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June 12, 2014 3:51 pm

Radical Islamist in Florida Found Guilty in Multiple Bomb Plot

avatar by Abha Shankar

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A Federal jury in Tampa convicted a radical Muslim man on Tuesday of plotting to attack multiple targets with a vehicle bomb, assault rifle and other explosives. Sami Osmakac, a naturalized U.S. citizen born in the former Yugoslavia (Kosovo), was convicted of attempting to use a weapon of mass destruction and possession of an unregistered machine gun. His intended targets included a popular pub near downtown Tampa and the Hard Rock Casino.

Evidence presented during his three-week trial showed that Osmakac was inspired by radical Islamist ideology. In a recorded conversation with a government informant, Osmakac expressed his desire to die for the cause of Islam: “We all have to die, so why not die the Islamic way?” When the informant told Osmakac that “you haven’t lived half your life yet, bro….you don’t want to have kids, take a wife, have children?” he responded saying, “Allah allows people to have children in Jannah [“Paradise” in Arabic].”

Jurors also saw a surveillance video showing Osmakac and an undercover FBI agent “going over guns, grenades and ammunition, and Osmakac trying on ammunition vests.” The undercover agent also videotaped Osmakac explaining his motives to wage violent jihad. In the eight-minute video, Osmakac sat “cross-legged on the floor of the hotel room, with the pistol in his hand and the AK-7 displayed behind him.” He “stated his belief that Muslim ‘blood’ was more valuable than that of people who do not believe in Islam. He also stated that he wanted ‘pay back’ for wrongs he felt were done to Muslims.”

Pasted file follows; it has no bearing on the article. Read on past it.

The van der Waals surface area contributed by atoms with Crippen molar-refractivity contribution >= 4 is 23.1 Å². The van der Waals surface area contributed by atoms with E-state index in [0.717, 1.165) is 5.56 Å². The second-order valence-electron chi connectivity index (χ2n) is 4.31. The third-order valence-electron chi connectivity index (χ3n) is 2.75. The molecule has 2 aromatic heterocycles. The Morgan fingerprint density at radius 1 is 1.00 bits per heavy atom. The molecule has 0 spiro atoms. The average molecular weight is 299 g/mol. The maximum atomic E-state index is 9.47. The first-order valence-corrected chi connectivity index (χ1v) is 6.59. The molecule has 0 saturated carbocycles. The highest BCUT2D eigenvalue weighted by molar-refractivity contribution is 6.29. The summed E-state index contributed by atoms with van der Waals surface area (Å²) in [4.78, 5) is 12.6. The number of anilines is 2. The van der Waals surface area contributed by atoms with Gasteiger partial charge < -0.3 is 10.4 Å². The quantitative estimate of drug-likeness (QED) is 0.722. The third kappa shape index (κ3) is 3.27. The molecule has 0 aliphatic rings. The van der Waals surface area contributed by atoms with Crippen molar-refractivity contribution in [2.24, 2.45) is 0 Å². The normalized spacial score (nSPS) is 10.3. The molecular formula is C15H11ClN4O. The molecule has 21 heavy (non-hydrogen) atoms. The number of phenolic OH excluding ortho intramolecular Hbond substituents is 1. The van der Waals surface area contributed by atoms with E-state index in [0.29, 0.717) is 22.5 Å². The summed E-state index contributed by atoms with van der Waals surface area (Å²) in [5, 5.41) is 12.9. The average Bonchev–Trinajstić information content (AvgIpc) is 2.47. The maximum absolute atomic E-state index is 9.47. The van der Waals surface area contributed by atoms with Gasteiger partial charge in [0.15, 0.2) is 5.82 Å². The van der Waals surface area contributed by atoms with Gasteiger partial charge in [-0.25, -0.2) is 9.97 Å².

Some officials of the Council on American Islamic Relations (CAIR) criticized the case against Osmakac, alleging government entrapment. “Not enough terrorists to go around so we have to find mentally disturbed individuals and create them,” CAIR Tampa director Hassan Shibly wrote in a Facebook posting.

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After the videos were played in court, Shibly absolved Osmakac of responsibility, calling him a “mentally disturbed youth.” The presiding judge previously rejected claims that Osmakac was not mentally competent to stand trial.

Following Osmakac’s January 2012 arrest, Shibly accused the government of wrongdoing. “The weapons and explosives were provided by the government. Was he just a troubled individual, or did he pose a real threat,” he said. In an interview with the Tampa Bay Times later the same day, he wondered, “Would there have been any real plot without the support and assistance of the FBI?”

Several other CAIR officials issued similar statements dismissive of the case.

Osmakac’s sentencing is scheduled for October 7. He faces a maximum sentence of life in prison.

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